In the following sentences, choose the possessive adjective that agrees in number with the noun or pronoun to which it refers.
1. Only one of the children picked up ______ certificate.
2. All of the beauty candidates showed ______ best smile.
3. We all expected each contestant to remember the words of the trainer and to do ______ best in the race.
4. The European Union unites _______ countries with a single monetary standard.
5. We wanted the participants to give us _______ individual opinions.
Answers and Explanations
1. Only one of the children picked up his certificate.
The possessive adjective refers to singular one, not plural children.
2. All of the beauty candidates showed their best smile.
The pronoun all may be either singular or plural. When it refers to people or things that can be counted, it is regarded as plural. When it refers to an uncountable noun, like jewelry, it is regarded as singular. Ex: All the jewelry showed its glow in the sunlight.
3. We all expected each contestant to remember the words of the trainer and to do his best in the race.
Each contestant is singular. Most modern writers would probably recast the sentence in the plural in order to avoid offending any women who might belong to the group. Ex: We expected all contestants to remember the words of the trainer and to do their best in the race.
4. The European Union unites its countries with a single monetary standard.
In U.S. English usage, names of organizations and teams are treated as singular. Ex: The United States is located in North America.
5. We wanted the participants to give us their individual opinions.
Opinions are held individually, but participants is plural, hence their opinions is the correct choice.
8 thoughts on “Grammar Quiz #16: Possessive Adjectives”
I am not sure I agree with you. Your answers to 1,2 and 3 are gender biased. They can be be made unbiased by using ‘their’ which no longer always implies plural.
Two his’s as correct answers? Oh, the horror. Even the AP has thrown in the towel when it comes to defending the rules of grammar and declared “their” to be a singular pronoun. I have even read that in some far off country, England, perhaps, or Sweden, multiple uses of the incorrect pronoun in addressing someone who has decided to change “their” sex IS A CRIME.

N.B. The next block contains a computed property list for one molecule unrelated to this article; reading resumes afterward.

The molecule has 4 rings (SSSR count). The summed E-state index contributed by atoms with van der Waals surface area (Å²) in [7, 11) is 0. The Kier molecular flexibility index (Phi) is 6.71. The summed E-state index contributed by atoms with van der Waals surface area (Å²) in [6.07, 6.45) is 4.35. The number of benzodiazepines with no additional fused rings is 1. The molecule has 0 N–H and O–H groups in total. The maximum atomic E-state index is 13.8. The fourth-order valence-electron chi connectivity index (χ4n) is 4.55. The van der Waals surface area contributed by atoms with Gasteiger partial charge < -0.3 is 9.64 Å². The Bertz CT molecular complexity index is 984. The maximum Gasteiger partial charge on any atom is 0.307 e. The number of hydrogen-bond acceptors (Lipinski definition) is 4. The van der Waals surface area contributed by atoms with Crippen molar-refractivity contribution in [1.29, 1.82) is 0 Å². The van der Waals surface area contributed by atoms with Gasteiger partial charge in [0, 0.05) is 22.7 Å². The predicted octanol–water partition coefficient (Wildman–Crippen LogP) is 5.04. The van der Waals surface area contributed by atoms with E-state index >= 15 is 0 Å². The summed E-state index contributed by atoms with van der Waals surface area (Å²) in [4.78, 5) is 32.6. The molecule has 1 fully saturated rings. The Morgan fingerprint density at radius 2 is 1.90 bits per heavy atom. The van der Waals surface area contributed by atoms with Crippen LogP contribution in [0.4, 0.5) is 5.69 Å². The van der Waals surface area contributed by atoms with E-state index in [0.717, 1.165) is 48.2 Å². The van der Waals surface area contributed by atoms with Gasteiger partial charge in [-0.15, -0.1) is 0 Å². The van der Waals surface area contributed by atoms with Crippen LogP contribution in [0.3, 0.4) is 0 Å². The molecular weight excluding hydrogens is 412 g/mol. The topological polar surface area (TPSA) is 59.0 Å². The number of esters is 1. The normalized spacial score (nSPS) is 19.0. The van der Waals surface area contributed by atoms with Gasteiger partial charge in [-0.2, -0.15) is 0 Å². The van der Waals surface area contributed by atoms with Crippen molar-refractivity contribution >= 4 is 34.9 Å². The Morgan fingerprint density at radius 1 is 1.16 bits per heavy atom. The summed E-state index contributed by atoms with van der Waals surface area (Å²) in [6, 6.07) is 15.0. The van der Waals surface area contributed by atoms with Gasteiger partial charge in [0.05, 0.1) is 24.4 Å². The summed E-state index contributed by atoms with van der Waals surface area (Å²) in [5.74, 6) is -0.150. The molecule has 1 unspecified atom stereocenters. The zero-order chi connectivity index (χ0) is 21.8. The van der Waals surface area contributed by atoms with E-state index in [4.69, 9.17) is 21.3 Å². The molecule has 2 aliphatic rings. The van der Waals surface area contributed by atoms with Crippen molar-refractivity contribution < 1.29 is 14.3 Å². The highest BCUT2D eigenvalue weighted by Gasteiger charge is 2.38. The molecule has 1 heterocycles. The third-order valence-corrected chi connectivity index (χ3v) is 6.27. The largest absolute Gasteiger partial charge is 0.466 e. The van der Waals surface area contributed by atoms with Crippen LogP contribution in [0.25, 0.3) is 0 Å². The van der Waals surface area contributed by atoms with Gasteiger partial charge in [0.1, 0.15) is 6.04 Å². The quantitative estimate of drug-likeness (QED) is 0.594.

Most writers would be taken to the woodshed for writing sentences like numbers one and three above.
It’s hard to tell what your actual point is, but Singular They is not a new thing. It’s been used in English literature for centuries. It has nothing to do with gender politics but rather with neutrality in the face of lack of information.
Was the child in #1 actually a boy or a girl? Maybe it’s not known, so I would argue that you can also use “their” to refer to him or her.
In the second example, “smile” should be plural. Multiple candidates, multiple smiles.
As for non-gender-specific usage, the language has provided a perfectly good word for ages. “It” is the only singular impersonal pronoun in English. And while the use of “their” and “them” has been accepted for referring to people, it is now commonly and often ridiculously misused. “A man has been hospitalized after crashing their car into a tree.” (Subject has already been identified as a man.) “The dog had their puppies.” (Subject is an animal.) People are using this new “rule” simply to be stupid.
Shouldn’t #2 say “All of the beauty candidates showed their best smileS. “? Assuming one smile was not shared by all.
@Cesar and Chuck: I think you are both missing the mark, here. His/him IS the neutral pronoun, making another “neutral” one superfluous and further information unnecessary. That has been true for centuries. Unless we are taking lessons from various totalitarian regimes from herstory, we should not be purposely bending language to any political agenda. Even the AP? Really? That’s kind of like saying, “Even Michael Moore is looking a bit like a slob.”
I agree with venqax completely in his two comments.
In particular, I agree that the “s” is needed at the end of this:
“All of the beauty candidates showed their best smileS.”
This one could be rephrased in a couple of different reasonable ways:
A. “All of the beauty candidates showed her best smile.”
B. “Each of the beauty candidates showed her best smile.”
Now, for a somewhat unreasonable rephrasing of it.
C. “Each and every of the beauty candidates showed her best smiles.” However, I do believe that some redundancy is often helpful in the quest for clarity.
“In U.S. English usage, names of organizations … are treated as singular.” Yes, this is true, and it is also generally true in Canada.
I would restate the sentence more strongly:
In rational English usage, names of organizations … are treated as singular. (They are all collective nouns.)
A rational Scotsman once told me that “The Commonwealth are”, and “The Commonwealth were”, are both irrational statements, and he also wrote that he had never heard either one of these.
Furthermore, I believe that the same is/was also true for the European Union, NATO, the Organization of American States, the United Arab Emirates, the Union of South Africa, and the Confederate States of America.